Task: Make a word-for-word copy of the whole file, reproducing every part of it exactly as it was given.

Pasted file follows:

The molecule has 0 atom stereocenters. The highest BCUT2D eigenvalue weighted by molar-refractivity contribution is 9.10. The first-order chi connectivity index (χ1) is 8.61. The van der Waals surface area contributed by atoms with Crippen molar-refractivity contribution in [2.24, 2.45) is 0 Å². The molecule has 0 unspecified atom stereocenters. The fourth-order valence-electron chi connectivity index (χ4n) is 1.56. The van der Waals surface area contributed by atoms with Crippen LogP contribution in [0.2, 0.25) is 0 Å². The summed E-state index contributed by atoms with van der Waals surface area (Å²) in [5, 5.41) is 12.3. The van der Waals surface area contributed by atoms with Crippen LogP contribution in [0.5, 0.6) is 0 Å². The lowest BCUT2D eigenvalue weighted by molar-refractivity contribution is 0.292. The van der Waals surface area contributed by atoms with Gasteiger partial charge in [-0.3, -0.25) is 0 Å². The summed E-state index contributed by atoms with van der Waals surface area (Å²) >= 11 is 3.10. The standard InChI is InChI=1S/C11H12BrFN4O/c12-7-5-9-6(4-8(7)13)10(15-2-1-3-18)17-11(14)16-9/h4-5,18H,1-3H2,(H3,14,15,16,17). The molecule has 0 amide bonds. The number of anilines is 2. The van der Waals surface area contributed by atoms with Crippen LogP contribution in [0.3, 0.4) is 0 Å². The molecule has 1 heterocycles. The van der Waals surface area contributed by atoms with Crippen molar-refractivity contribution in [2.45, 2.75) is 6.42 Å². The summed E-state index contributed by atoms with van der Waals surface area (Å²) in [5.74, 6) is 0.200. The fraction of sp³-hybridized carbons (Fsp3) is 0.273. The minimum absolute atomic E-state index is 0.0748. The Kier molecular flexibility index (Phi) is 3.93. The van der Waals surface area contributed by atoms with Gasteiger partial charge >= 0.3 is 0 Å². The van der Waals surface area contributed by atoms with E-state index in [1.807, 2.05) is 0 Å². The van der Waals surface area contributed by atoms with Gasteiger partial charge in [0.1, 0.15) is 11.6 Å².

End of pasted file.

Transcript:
The molecule has 0 atom stereocenters. The highest BCUT2D eigenvalue weighted by molar-refractivity contribution is 9.10. The first-order chi connectivity index (χ1) is 8.61. The van der Waals surface area contributed by atoms with Crippen molar-refractivity contribution in [2.24, 2.45) is 0 Å². The molecule has 0 unspecified atom stereocenters. The fourth-order valence-electron chi connectivity index (χ4n) is 1.56. The van der Waals surface area contributed by atoms with Crippen LogP contribution in [0.2, 0.25) is 0 Å². The summed E-state index contributed by atoms with van der Waals surface area (Å²) in [5, 5.41) is 12.3. The van der Waals surface area contributed by atoms with Crippen LogP contribution in [0.5, 0.6) is 0 Å². The lowest BCUT2D eigenvalue weighted by molar-refractivity contribution is 0.292. The van der Waals surface area contributed by atoms with Gasteiger partial charge in [-0.3, -0.25) is 0 Å². The summed E-state index contributed by atoms with van der Waals surface area (Å²) >= 11 is 3.10. The standard InChI is InChI=1S/C11H12BrFN4O/c12-7-5-9-6(4-8(7)13)10(15-2-1-3-18)17-11(14)16-9/h4-5,18H,1-3H2,(H3,14,15,16,17). The molecule has 0 amide bonds. The number of anilines is 2. The van der Waals surface area contributed by atoms with Crippen LogP contribution in [0.3, 0.4) is 0 Å². The molecule has 1 heterocycles. The van der Waals surface area contributed by atoms with Crippen molar-refractivity contribution in [2.45, 2.75) is 6.42 Å². The summed E-state index contributed by atoms with van der Waals surface area (Å²) in [5.74, 6) is 0.200. The fraction of sp³-hybridized carbons (Fsp3) is 0.273. The minimum absolute atomic E-state index is 0.0748. The Kier molecular flexibility index (Phi) is 3.93. The van der Waals surface area contributed by atoms with Gasteiger partial charge >= 0.3 is 0 Å². The van der Waals surface area contributed by atoms with E-state index in [1.807, 2.05) is 0 Å². The van der Waals surface area contributed by atoms with Gasteiger partial charge in [0.1, 0.15) is 11.6 Å².